I'm not sure where he gets his numbers. A quick search on yp.com reveals listings for 386 record labels in California, not 2,500. Plus, he doesn't include Nashville in his analysis. Southerners have untapped talent? Southerners have their own indigenous recording industries (country and Christian) Enton just ignores!
In case you missed it — and you spent all weekend wondering what the hell everyone was tweeting about — here's the short film The Belcourt staff put together (in just a few days, we're told) to advertise their Dino DNA drink special before the theater's beyond-sold-out Jurassic Park screenings last weekend. (If you've seen that obscure mumblecore indie, you'll get how closely the short mimics the park's explanatory industrial film.) This really is a thing of beauty — the crowd went totally bitchcakes.
Kudos to Kevin Doyle and Zack Hall, who made it, and to The Belcourt's redoubtable mixologist Pat Halloran, who's coming up with some damn fine drinks. (We still can't guess the identity of the voice of Mr. Shaker.)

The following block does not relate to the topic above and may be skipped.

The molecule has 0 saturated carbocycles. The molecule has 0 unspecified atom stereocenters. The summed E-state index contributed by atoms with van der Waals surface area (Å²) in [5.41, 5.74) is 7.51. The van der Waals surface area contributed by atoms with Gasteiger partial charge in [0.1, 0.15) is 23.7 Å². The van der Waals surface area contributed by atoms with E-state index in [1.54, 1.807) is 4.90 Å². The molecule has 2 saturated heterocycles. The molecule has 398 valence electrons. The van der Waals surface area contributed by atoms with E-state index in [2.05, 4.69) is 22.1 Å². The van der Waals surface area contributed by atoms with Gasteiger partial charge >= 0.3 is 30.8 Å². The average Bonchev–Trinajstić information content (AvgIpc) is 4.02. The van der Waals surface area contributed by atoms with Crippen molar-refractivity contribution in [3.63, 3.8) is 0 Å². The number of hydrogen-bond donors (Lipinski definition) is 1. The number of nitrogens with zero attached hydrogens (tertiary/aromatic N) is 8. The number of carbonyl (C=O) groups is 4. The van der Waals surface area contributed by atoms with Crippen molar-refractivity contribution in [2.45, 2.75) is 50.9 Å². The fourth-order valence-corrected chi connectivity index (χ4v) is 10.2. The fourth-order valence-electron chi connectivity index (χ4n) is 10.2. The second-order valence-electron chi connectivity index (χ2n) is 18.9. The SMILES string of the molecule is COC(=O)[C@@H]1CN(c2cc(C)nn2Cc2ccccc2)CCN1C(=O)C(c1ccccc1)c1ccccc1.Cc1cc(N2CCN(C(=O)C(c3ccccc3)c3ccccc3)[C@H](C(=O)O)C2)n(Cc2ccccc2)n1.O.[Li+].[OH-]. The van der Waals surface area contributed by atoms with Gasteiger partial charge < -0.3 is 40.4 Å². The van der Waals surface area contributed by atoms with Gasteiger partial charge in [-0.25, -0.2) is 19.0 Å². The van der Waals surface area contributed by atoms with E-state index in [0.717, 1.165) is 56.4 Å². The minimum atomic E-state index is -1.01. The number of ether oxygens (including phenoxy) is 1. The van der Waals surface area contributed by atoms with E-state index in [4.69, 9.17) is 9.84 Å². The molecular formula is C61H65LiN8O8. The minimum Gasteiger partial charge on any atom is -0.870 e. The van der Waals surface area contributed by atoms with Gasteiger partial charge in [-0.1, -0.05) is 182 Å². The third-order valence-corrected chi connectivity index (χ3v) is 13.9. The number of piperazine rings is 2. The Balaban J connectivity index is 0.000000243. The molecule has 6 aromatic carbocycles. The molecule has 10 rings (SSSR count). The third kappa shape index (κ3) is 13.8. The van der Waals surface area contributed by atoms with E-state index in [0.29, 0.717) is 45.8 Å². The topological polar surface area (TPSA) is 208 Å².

Before we start this journey together, some context: I did not pitch this to my discerning Scene editors as some sort of ironic adventure I would undertake on behalf of Country Life readers, in order to report back from the upside-down world of reality television. Rather, I told them I have just begun the third season of what started as a friendly agreement with my wife and has turned into a masochistic ritual in my home. This is not an experiment. This is my Monday night.